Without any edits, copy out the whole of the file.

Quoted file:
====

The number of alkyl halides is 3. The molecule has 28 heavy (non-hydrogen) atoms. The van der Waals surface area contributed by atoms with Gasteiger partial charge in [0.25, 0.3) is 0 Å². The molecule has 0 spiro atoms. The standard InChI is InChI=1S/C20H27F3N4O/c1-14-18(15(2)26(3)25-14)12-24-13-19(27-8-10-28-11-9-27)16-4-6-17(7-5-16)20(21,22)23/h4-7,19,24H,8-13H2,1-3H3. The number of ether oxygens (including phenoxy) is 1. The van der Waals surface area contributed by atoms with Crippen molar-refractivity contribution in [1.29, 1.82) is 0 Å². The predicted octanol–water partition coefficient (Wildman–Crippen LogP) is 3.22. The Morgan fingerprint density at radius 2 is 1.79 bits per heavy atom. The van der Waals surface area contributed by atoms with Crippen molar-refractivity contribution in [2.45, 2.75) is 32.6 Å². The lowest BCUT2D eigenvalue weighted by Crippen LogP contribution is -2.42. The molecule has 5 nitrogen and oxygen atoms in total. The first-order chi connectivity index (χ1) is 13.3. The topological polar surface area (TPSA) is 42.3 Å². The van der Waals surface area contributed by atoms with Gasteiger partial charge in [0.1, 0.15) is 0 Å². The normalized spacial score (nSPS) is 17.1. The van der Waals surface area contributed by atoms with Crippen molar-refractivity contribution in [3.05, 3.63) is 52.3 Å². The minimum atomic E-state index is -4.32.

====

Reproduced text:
The number of alkyl halides is 3. The molecule has 28 heavy (non-hydrogen) atoms. The van der Waals surface area contributed by atoms with Gasteiger partial charge in [0.25, 0.3) is 0 Å². The molecule has 0 spiro atoms. The standard InChI is InChI=1S/C20H27F3N4O/c1-14-18(15(2)26(3)25-14)12-24-13-19(27-8-10-28-11-9-27)16-4-6-17(7-5-16)20(21,22)23/h4-7,19,24H,8-13H2,1-3H3. The number of ether oxygens (including phenoxy) is 1. The van der Waals surface area contributed by atoms with Crippen molar-refractivity contribution in [1.29, 1.82) is 0 Å². The predicted octanol–water partition coefficient (Wildman–Crippen LogP) is 3.22. The Morgan fingerprint density at radius 2 is 1.79 bits per heavy atom. The van der Waals surface area contributed by atoms with Crippen molar-refractivity contribution in [2.45, 2.75) is 32.6 Å². The lowest BCUT2D eigenvalue weighted by Crippen LogP contribution is -2.42. The molecule has 5 nitrogen and oxygen atoms in total. The first-order chi connectivity index (χ1) is 13.3. The topological polar surface area (TPSA) is 42.3 Å². The van der Waals surface area contributed by atoms with Gasteiger partial charge in [0.1, 0.15) is 0 Å². The normalized spacial score (nSPS) is 17.1. The van der Waals surface area contributed by atoms with Crippen molar-refractivity contribution in [3.05, 3.63) is 52.3 Å². The minimum atomic E-state index is -4.32.